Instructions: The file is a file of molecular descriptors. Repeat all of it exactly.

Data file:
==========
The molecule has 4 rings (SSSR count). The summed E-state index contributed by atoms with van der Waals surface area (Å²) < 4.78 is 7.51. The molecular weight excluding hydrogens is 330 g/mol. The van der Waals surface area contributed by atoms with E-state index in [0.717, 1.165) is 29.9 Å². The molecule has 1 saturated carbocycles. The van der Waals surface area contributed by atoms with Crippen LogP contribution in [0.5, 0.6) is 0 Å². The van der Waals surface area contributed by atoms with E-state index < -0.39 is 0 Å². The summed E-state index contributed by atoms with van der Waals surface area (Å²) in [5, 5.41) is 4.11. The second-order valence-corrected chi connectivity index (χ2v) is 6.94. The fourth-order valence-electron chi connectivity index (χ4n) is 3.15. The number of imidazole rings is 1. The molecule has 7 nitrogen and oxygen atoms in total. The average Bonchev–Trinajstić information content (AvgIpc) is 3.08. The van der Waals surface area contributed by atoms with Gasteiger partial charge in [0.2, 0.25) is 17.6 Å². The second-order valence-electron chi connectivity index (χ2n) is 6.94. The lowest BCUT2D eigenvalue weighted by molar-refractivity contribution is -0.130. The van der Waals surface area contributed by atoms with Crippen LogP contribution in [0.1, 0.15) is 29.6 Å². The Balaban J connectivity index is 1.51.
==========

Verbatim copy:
The molecule has 4 rings (SSSR count). The summed E-state index contributed by atoms with van der Waals surface area (Å²) < 4.78 is 7.51. The molecular weight excluding hydrogens is 330 g/mol. The van der Waals surface area contributed by atoms with E-state index in [0.717, 1.165) is 29.9 Å². The molecule has 1 saturated carbocycles. The van der Waals surface area contributed by atoms with Crippen LogP contribution in [0.5, 0.6) is 0 Å². The van der Waals surface area contributed by atoms with E-state index < -0.39 is 0 Å². The summed E-state index contributed by atoms with van der Waals surface area (Å²) in [5, 5.41) is 4.11. The second-order valence-corrected chi connectivity index (χ2v) is 6.94. The fourth-order valence-electron chi connectivity index (χ4n) is 3.15. The number of imidazole rings is 1. The molecule has 7 nitrogen and oxygen atoms in total. The average Bonchev–Trinajstić information content (AvgIpc) is 3.08. The van der Waals surface area contributed by atoms with Gasteiger partial charge in [0.2, 0.25) is 17.6 Å². The second-order valence-electron chi connectivity index (χ2n) is 6.94. The lowest BCUT2D eigenvalue weighted by molar-refractivity contribution is -0.130. The van der Waals surface area contributed by atoms with Crippen LogP contribution in [0.1, 0.15) is 29.6 Å². The Balaban J connectivity index is 1.51.